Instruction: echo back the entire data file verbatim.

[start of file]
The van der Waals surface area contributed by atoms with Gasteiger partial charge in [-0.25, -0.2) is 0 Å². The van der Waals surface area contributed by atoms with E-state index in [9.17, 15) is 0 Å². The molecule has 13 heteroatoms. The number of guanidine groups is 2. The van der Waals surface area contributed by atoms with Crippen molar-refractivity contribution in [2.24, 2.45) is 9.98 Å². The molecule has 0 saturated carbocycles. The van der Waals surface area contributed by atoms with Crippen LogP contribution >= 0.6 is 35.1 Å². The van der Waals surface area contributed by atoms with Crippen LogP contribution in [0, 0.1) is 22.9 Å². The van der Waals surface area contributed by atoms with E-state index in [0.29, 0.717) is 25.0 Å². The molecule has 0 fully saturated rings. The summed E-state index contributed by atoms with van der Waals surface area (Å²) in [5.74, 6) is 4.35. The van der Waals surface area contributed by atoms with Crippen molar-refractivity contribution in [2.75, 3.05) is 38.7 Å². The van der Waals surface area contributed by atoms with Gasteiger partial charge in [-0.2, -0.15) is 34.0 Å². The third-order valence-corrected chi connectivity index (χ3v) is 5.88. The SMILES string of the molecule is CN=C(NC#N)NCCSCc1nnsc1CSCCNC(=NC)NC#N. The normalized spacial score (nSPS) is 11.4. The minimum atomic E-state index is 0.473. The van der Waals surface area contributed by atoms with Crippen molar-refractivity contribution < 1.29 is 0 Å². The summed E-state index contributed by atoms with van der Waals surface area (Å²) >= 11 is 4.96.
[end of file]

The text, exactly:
The van der Waals surface area contributed by atoms with Gasteiger partial charge in [-0.25, -0.2) is 0 Å². The van der Waals surface area contributed by atoms with E-state index in [9.17, 15) is 0 Å². The molecule has 13 heteroatoms. The number of guanidine groups is 2. The van der Waals surface area contributed by atoms with Crippen molar-refractivity contribution in [2.24, 2.45) is 9.98 Å². The molecule has 0 saturated carbocycles. The van der Waals surface area contributed by atoms with Crippen LogP contribution >= 0.6 is 35.1 Å². The van der Waals surface area contributed by atoms with Crippen LogP contribution in [0, 0.1) is 22.9 Å². The van der Waals surface area contributed by atoms with E-state index in [0.29, 0.717) is 25.0 Å². The molecule has 0 fully saturated rings. The summed E-state index contributed by atoms with van der Waals surface area (Å²) in [5.74, 6) is 4.35. The van der Waals surface area contributed by atoms with Crippen molar-refractivity contribution in [2.75, 3.05) is 38.7 Å². The van der Waals surface area contributed by atoms with Gasteiger partial charge in [-0.2, -0.15) is 34.0 Å². The third-order valence-corrected chi connectivity index (χ3v) is 5.88. The SMILES string of the molecule is CN=C(NC#N)NCCSCc1nnsc1CSCCNC(=NC)NC#N. The normalized spacial score (nSPS) is 11.4. The minimum atomic E-state index is 0.473. The van der Waals surface area contributed by atoms with Crippen molar-refractivity contribution < 1.29 is 0 Å². The summed E-state index contributed by atoms with van der Waals surface area (Å²) >= 11 is 4.96.